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New members please include your location - Other members close to you may be of great help in locating materials and other needs.

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bobf13
Posts: 2
Joined: Tue Mar 12, 2019 9:22 am
Location: Campbell CA

New Member

Post by bobf13 » Tue Mar 12, 2019 9:34 am

Bob Fritch, Campbell CA. Building my first boat, a 17' Whitehall. I look forward to getting advise and guidance as I work my way through the building process.
I'll ask my first question. For the transom, it appears the initial cut needs to be at least 3/4" larger than the drawing shows so a 30 degree angle can be cut. Is this correct?
But the angle changes along the transom as the planking is attached. Is this angle determined as you go? Thanks

TomB
Posts: 544
Joined: Wed Jan 18, 2017 4:07 pm
Location: Holland, MI

Re: New Member

Post by TomB » Tue Mar 12, 2019 11:25 am

bobf13 wrote:
Tue Mar 12, 2019 9:34 am
For the transom, it appears the initial cut needs to be at least 3/4" larger than the drawing shows so a 30 degree angle can be cut. Is this correct?
But the angle changes along the transom as the planking is attached. Is this angle determined as you go? Thanks
Welcome Bob, Whitehall is a timeless design.

That's correct. Mark the outside of the transom and leave material around it. Fair off the surplus as you set the sheer and planks to bring the planks too the transom mark while making full contact between the transom edge and the planking. Using a long batten is really helpful to sneak up on the ever changing angle.

Good luck, post pictures.

Tom

PeterG
Posts: 682
Joined: Mon Dec 03, 2007 7:08 am
Location: Connecticut

Re: New Member

Post by PeterG » Tue Mar 12, 2019 11:59 am

You are correct, extra material is needed along the edge of the transom. Just as TomB suggested, a batten is really helpful to determine the angle or bevel of the edges, a smoothly transitioning angle as you move along the edges. You could use a 3/4" square piece of clear softwood like pine or fir, the longer the better to give more accuracy (maybe as long as your hull) and lay it against the edges of the frames at even spaces intervals from the sheers to the keel and use it to determine the bevel angles of the transom (and frames).

Keep us posted with your progress and with photos, ask any and all questions and most of all have fun!
Murphy's Law: Anything that can go wrong, will go wrong.
Griffin's Law: Murphy was an optimist.

bobf13
Posts: 2
Joined: Tue Mar 12, 2019 9:22 am
Location: Campbell CA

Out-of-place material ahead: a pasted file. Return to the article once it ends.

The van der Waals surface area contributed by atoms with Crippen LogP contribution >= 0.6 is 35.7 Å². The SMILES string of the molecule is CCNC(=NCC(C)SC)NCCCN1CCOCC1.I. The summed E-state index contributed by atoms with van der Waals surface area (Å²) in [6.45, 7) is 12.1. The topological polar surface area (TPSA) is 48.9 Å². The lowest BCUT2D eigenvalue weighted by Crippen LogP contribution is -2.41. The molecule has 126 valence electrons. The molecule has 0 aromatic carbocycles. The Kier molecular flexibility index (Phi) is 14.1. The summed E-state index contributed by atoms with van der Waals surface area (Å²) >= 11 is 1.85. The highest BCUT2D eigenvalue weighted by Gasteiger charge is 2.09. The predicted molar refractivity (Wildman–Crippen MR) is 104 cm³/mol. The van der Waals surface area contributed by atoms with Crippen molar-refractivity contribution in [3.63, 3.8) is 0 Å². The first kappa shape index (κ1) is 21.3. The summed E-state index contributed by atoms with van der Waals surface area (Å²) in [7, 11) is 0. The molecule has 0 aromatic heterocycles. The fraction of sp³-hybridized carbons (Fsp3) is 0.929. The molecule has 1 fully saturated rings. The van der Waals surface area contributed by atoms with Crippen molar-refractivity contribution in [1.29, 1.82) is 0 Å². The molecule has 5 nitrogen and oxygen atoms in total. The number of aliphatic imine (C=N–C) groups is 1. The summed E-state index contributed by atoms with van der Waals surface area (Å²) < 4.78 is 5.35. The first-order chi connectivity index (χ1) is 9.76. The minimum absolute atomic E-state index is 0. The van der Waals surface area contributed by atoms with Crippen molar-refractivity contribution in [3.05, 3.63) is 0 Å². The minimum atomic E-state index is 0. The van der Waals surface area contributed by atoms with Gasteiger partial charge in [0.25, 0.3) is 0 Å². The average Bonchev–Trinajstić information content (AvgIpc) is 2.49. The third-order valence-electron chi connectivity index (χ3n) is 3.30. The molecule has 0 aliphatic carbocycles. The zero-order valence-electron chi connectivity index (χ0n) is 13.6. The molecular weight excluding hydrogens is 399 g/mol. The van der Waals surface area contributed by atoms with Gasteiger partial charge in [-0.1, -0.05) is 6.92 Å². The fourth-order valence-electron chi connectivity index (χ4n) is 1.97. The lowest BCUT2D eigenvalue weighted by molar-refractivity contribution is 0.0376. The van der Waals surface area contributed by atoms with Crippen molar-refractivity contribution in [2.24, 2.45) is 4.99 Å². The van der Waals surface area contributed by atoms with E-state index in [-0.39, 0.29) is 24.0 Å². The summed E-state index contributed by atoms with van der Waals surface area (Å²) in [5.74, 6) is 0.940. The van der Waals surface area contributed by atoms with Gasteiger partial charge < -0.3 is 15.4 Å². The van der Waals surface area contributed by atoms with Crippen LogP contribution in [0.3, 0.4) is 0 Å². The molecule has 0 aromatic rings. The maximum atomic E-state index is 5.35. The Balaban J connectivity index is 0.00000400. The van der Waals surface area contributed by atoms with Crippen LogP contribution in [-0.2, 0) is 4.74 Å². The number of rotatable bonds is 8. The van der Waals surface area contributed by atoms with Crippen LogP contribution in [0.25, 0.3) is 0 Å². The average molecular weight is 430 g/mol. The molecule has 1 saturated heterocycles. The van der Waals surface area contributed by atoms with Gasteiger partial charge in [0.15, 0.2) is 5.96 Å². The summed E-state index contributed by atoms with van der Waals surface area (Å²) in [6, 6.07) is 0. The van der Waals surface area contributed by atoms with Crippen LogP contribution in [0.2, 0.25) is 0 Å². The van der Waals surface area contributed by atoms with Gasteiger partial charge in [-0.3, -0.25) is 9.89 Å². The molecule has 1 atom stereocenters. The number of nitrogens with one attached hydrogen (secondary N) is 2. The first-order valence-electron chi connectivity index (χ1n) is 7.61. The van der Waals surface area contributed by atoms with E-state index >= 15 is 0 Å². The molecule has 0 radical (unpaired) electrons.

Re: New Member

Post by bobf13 » Thu Mar 14, 2019 7:52 pm

Thanks for your answers and support as I go through this process.
Another key question that unfortunately I think I know the answer, as I cut the keel to final size 1 3/4" x 3 1/4" with angles according to design, the keel has a slight bow to the right. Since the piece is at final sizing there are no options to re cut.
So do I need to buy a new 17' piece of wood or is there any way to salvage this 17' board?
Is it even possible to get a perfectly straight board? Thanks again for any support.

TomB
Posts: 544
Joined: Wed Jan 18, 2017 4:07 pm
Location: Holland, MI

Re: New Member

Post by TomB » Fri Mar 15, 2019 6:28 am

The forms have to be straight and true and perpendicular to the centerline and then anchored so they stay put. Set the keel on the form and use the form to straighten the keel board. Tom

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Bill Edmundson
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Joined: Wed Nov 23, 2005 6:45 am
Location: Birmingham, AL, USA
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Re: New Member

Post by Bill Edmundson » Fri Mar 15, 2019 6:40 am

How much is the bow? If it's small, strike a line down the true centerline and fair to that line.

Bill
Mini -Tug, KH Tahoe 19 & Bartender 24 - There can be no miracle recoveries without first screwing up.
Tahoe 19 Build

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hoodman
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Joined: Thu Nov 10, 2011 8:48 am
Location: Lafayette, IN

Re: New Member

Post by hoodman » Sat Mar 16, 2019 9:27 am

If it is a small bow then setting it in the frame notches should straighten it out.
Matt

Building a Geronimo......!
viewtopic.php?f=2&t=25139

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